Acute Physiology and Chronic Health Evaluation II (APACHE II) score was used to assess severity of illness at intensive care unit (ICU) admission [19]. Intraoperative parameters, such as CPB and cross-clamp duration, types of surgery and ultrafiltration during extracorporeal circulation were recorded as well. Fluid input and output were obtained at least 24 h since ICU admission or until discharge from the ICU, whichever occurred first. Insensitive loss of fluid was not taken into account in our study.

Definitions

Kidney Disease: Improving Global Outcomes (KDIGO) definition was utilized to identify cardiac surgery-associated acute kidney injury (CSA-AKI) [20]. The dilutional effect of fluid overload on the diagnosis and staging of CSA-AKI was assessed.

Cumulative fluid balance was calculated based on total fluid input and output in every 24 h. Patients’ admission weights were utilized to estimate baseline total body water (TBW).
TBW = 60% of baseline weight in kilogram at admission [18].

Baseline serum creatinine was obtained immediately prior to surgery. Maximum serum creatinine was defined as the highest value within 48 h after cardiac surgery. During the postoperative ICU period, serum creatinine was measured at least once every 24 h. The adjusted serum creatinine was calculated with the formula used in the previous studies [14, 18, 21]. Adjusted creatinine = serum creatinine × [1 + (cumulative fluid balance in L/admission weight in kg × 0.6)].
The difference of adjusted and unadjusted serum creatinine was defined as ∆Crea.

Groups

Given that the normal distribution of ∆Crea (Fig. 1), patients were divided into three groups: underestimation group (∆Crea ≥ P75), normal group (P25 < ∆Crea < P75) and overestimation group (∆Crea ≤ P25).
P25 and P75 are used to indicate the 25th and the 75th percentile value of ∆Crea, respectively. The primary outcome is in-hospital mortality rate and its relationship to the ∆Crea. The secondary outcome is length of ICU stay, total length of hospital stay as well as mechanical ventilation dependent days across these groups.

Fig. 1
figure1

The normal distribution of ∆Crea. Mean of ∆Crea = 0.11; Standard deviation of ∆Crea = 4.81; N = 1334

Statistical analysis

Continuous variables were expressed as means (standard deviations) or medians (interquartile range, IQR). Comparisons across three groups were made using analysis of variance (ANOVA) for normally distributed variables and Kruskal–Wallis test for non-normally distributed variables. Categorical variables were expressed as counts with proportions and were compared using chi-square test or Fisher’s exact test where appropriate. Differences in recognition of AKI before and after adjustment for cumulative fluid balance were evaluated with McNemar’s test. Consistency of AKI diagnosis and staging was assessed in Cohen’s weighted kappa coefficient. Univariate analysis was performed regarding underestimation of serum creatinine as an outcome variable. Risk factors of significance in univariate analysis were further included in multivariate analysis to confirm independent risk factors for underestimation of serum creatinine. A two-sided P value of < 0.05 was considered to be statistically significant. All analyses were performed using SPSS 11.0 software (ver. 18.0, SPSS Inc., US).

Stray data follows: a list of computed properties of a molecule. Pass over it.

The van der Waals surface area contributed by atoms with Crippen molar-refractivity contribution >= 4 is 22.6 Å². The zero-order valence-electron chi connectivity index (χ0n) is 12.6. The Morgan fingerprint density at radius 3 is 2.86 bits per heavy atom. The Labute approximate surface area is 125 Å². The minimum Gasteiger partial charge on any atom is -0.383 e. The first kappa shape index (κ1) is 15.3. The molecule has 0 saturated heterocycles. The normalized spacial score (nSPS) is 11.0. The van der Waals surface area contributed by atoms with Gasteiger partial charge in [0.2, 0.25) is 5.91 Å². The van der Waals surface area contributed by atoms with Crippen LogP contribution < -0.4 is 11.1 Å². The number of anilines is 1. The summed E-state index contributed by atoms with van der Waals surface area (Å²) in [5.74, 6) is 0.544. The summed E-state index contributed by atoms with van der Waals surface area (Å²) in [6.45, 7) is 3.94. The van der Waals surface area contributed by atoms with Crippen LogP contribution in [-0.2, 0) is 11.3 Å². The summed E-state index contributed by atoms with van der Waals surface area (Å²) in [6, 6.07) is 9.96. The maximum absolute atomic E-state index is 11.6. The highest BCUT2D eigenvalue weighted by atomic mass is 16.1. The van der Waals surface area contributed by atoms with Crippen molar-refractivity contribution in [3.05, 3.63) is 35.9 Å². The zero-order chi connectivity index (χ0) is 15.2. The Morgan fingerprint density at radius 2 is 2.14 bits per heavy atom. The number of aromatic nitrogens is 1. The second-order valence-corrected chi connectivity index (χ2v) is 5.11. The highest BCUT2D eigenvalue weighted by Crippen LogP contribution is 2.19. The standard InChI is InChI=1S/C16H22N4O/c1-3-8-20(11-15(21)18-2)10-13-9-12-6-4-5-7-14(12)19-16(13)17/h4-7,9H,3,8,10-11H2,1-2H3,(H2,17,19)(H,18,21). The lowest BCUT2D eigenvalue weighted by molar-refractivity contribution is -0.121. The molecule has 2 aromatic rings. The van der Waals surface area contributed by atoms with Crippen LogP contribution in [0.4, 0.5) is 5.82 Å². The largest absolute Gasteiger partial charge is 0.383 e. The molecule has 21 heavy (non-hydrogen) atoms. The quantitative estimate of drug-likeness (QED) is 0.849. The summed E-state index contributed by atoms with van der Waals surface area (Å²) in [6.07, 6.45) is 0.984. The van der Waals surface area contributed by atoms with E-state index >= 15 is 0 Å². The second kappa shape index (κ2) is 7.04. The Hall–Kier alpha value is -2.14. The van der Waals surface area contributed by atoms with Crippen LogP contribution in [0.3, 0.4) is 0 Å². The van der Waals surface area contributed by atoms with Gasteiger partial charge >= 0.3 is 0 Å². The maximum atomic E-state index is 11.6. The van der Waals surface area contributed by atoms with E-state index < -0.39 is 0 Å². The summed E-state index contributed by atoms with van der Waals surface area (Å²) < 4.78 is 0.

Results

Basic characteristics

A total of 1334 patients (776 men) with a mean age of 56 years were investigated. Among these patients, 20.8% (278/1334) cases received off-pump CABG whereas 79.2% (1056/1334) cases received on-pump cardiac surgery including valvular surgery and CABG plus valvular surgery. All patients were divided into three groups based on ∆Crea level (Table 1). More patients had diabetes mellitus, hypertension, previous contrast exposure, surgery without CPB in underestimation group. Accordingly, patients in underestimation group received more crystalloid and colloid fluids during perioperative period. Man sex, weight, and history of chronic kidney disease, acute coronary syndrome as well as stroke were similar across ∆Crea groups. Differences were noted across groups with respect to the age, left ventricular ejection fraction, baseline creatinine, APACHE II score, CPB and cross-clamp duration.

Table 1 Basic characteristics of the patients according to the differences between adjusted and unadjusted postoperative serum creatinine

Incidence of CSA-AKI before and after adjustment